The following is an archived copy of a message sent to a Discussion List run by the Campaign Against Sanctions on Iraq.

Views expressed in this archived message are those of the author, not of the Campaign Against Sanctions on Iraq.

[Main archive index/search] [List information] [Campaign Against Sanctions on Iraq Homepage]

[Date Prev][Date Next][Thread Prev][Thread Next][Date Index][Thread Index]

Write to the Guardian !

Sharpen your pencils ( !


UK tries to end Iraq impasse 
Bold plan offers Baghdad phased lifting of UN sanctions in return for
progress on disarmament

Iraq: special report

Richard Norton-Taylor
Saturday December 11, 1999
The Guardian

An ambitious British plan to persuade Iraq to open its doors again to
United Nations weapons inspectors in return for a pledge to lift sanctions
was at the centre of intense talks in New York last night. 

British, French, United States and Russian diplomats were engaged in what
an official called an "elaborate waltz" to reach a breakthrough, as the
security council unanimously approved a six-month extension of the
exisiting oil-for-food programme. 

This limited measure allows Iraq to sell $5.26bn (#3.3bn) worth of oil to
buy food and some medicines, as well as spend up to $300m for equipment
for its deteriorating oil industry. It is required to place 30% of its oil
revenues in a compensation fund for Kuwaiti war victims, and to pay for UN
costs in Iraq. 

But far more significant and far more difficult to reach agreement on is
Britain's proposal for dropping other economic and trade sanctions in
return for Iraq agreeing to full access to UN arms inspectors. 

Under the plan, a new disarmanent body, the UN monitoring, verification
and inspection commission (Unmovic), would replace the former UN special
commission (Unscom), which collapsed after American and British air
strikes on Iraq in operation Desert Fox a year ago, and amid allegations
that Washington had used a UN agency to spy on Baghdad. 

Within 60 days Unmovic would draw up a timetable and a list of demands
relating to Iraq's potential to manufacture nuclear, chemical, and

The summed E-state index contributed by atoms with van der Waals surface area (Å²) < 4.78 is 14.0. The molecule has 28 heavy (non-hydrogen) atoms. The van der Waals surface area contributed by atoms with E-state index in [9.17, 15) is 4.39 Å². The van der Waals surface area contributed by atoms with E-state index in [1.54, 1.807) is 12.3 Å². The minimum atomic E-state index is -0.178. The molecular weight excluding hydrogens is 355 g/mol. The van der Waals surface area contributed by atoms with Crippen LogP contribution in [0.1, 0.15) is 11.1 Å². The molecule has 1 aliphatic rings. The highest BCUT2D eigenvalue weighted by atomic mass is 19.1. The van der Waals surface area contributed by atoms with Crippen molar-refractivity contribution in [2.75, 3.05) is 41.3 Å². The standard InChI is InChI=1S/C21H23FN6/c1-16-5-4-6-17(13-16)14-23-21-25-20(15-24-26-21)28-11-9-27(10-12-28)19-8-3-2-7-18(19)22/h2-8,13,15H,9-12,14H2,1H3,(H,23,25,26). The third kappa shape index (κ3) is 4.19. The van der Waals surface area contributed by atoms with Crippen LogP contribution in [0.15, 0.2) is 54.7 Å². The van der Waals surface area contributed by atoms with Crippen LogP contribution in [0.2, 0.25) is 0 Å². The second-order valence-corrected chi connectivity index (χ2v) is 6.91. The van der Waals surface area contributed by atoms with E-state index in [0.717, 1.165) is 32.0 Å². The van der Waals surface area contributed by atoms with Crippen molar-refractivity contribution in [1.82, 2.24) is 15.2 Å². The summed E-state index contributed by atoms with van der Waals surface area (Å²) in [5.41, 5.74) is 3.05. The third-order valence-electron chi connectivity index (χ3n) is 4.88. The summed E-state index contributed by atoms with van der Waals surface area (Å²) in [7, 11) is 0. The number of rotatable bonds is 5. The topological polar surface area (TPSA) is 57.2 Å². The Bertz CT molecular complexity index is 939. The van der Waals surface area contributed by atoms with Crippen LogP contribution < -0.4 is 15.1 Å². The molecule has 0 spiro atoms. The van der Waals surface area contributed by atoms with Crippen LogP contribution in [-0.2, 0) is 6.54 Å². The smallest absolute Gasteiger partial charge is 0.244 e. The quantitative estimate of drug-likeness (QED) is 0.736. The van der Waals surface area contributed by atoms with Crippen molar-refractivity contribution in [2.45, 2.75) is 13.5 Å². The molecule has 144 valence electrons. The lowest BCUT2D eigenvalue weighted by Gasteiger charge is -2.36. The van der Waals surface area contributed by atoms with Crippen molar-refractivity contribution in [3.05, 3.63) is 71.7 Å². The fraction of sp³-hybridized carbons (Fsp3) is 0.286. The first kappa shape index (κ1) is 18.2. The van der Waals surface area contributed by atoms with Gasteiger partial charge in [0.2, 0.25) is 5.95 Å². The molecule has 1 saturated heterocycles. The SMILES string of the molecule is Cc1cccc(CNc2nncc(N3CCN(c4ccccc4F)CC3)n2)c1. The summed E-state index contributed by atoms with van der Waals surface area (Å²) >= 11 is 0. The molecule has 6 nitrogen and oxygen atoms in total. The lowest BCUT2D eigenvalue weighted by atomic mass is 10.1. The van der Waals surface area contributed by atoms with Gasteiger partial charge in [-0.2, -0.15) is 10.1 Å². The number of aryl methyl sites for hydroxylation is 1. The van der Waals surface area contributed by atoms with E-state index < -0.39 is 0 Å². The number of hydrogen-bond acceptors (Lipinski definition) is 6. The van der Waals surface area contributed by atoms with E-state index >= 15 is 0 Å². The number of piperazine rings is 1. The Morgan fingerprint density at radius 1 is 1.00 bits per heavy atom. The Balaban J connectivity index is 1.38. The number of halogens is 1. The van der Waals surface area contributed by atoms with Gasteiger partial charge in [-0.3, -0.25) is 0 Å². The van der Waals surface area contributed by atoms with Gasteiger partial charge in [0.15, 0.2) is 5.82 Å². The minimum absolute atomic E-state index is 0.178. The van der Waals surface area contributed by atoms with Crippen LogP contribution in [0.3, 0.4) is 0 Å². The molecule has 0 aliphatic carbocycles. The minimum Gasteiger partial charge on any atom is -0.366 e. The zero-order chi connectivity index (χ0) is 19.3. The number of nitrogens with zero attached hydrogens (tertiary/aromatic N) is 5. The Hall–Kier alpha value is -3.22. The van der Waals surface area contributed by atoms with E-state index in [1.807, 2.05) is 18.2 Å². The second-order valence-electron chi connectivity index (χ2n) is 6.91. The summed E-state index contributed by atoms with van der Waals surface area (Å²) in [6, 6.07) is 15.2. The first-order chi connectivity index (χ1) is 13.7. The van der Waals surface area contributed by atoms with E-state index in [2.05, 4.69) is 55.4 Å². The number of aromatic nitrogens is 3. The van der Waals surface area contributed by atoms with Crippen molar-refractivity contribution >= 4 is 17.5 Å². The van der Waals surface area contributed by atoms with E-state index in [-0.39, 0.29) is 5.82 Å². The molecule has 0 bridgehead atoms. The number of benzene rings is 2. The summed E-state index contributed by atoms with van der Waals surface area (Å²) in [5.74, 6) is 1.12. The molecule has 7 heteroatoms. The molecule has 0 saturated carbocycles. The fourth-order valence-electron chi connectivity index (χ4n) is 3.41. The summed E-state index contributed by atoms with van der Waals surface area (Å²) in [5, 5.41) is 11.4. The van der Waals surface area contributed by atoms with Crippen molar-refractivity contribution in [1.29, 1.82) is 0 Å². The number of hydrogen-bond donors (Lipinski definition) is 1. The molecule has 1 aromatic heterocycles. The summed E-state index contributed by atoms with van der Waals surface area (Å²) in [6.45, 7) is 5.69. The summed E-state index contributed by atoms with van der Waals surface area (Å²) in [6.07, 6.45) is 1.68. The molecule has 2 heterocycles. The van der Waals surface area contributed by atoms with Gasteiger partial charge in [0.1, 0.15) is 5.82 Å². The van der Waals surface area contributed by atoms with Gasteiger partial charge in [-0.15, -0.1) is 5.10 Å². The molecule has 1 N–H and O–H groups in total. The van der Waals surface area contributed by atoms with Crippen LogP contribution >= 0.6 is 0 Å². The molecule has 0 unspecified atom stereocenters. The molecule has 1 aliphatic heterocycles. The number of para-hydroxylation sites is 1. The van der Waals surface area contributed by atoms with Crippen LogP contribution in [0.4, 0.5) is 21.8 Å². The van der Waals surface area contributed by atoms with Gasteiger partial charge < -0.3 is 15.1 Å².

biological weapons and ballistic missiles. 

Once the UN security council agreed to a mandate for the new weapons
inspection team, the cap on Iraqi oil exports would be lifted and
procedures allowing Baghdad to import food, medicine and agricultural
equipment would be streamlined. 

The most contentious issue is the trigger that would lift sanctions.
Britain's ambassador to the UN, Sir Jeremy Greenstock, has proposed a
series of "stepping stone" reviews that would eventually lead to lifting
the sanctions imposed after Iraq's invasion of Kuwait in 1990. 

Britain is demanding strict conditions, with Baghdad first having to
"cooperate fully" with the Unmovic inspectors. Even then sanctions would
be suspended only for a limited period. Further reviews, UN resolutions
and security council votes would be needed until agreement that Iraq had
"fully complied" with the inspectors' demands. 

Russia, backed by China, wants more detailed criteria that, when met,
would automatically lead to the lifting of sanctions. It insists that the
security council should specify in advance what Baghdad should do. 

France's position seemed unclear last night, though Alain Dejammet, the
French ambasador to the UN, on Thursday expressed sympathy for Russia's

Also in dispute is whether a security council vote would be needed to
continue the sanctions, or suspend or end them. 

Britain is prepared to pursue the talks until early next week in its
attempt to get a unanimous resolution. 

) Copyright Guardian Media Group plc. 1999 

This is a discussion list run by the Campaign Against Sanctions on Iraq
For removal from list, email
Full archive and list instructions are available from the CASI website:

[Campaign Against Sanctions on Iraq Homepage]